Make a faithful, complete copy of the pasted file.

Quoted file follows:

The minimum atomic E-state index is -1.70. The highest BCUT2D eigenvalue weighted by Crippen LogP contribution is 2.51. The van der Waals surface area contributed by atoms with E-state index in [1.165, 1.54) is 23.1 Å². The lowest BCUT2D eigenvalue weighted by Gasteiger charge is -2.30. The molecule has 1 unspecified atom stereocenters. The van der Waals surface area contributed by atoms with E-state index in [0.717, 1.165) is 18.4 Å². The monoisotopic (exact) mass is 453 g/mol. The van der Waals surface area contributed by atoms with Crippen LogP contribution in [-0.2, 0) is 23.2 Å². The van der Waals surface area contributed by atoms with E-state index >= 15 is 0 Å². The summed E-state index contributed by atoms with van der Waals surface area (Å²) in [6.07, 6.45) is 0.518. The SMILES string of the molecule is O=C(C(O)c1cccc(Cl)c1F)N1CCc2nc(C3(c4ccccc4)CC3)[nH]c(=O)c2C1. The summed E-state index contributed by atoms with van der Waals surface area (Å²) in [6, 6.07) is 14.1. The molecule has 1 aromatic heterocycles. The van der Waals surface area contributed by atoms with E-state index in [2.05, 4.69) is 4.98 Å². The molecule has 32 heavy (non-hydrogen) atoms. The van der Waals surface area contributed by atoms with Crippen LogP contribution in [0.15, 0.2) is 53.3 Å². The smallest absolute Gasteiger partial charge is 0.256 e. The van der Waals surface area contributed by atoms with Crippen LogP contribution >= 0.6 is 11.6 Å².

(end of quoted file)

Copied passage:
The minimum atomic E-state index is -1.70. The highest BCUT2D eigenvalue weighted by Crippen LogP contribution is 2.51. The van der Waals surface area contributed by atoms with E-state index in [1.165, 1.54) is 23.1 Å². The lowest BCUT2D eigenvalue weighted by Gasteiger charge is -2.30. The molecule has 1 unspecified atom stereocenters. The van der Waals surface area contributed by atoms with E-state index in [0.717, 1.165) is 18.4 Å². The monoisotopic (exact) mass is 453 g/mol. The van der Waals surface area contributed by atoms with Crippen LogP contribution in [-0.2, 0) is 23.2 Å². The van der Waals surface area contributed by atoms with E-state index >= 15 is 0 Å². The summed E-state index contributed by atoms with van der Waals surface area (Å²) in [6.07, 6.45) is 0.518. The SMILES string of the molecule is O=C(C(O)c1cccc(Cl)c1F)N1CCc2nc(C3(c4ccccc4)CC3)[nH]c(=O)c2C1. The summed E-state index contributed by atoms with van der Waals surface area (Å²) in [6, 6.07) is 14.1. The molecule has 1 aromatic heterocycles. The van der Waals surface area contributed by atoms with E-state index in [2.05, 4.69) is 4.98 Å². The molecule has 32 heavy (non-hydrogen) atoms. The van der Waals surface area contributed by atoms with Crippen LogP contribution in [0.15, 0.2) is 53.3 Å². The smallest absolute Gasteiger partial charge is 0.256 e. The van der Waals surface area contributed by atoms with Crippen LogP contribution >= 0.6 is 11.6 Å².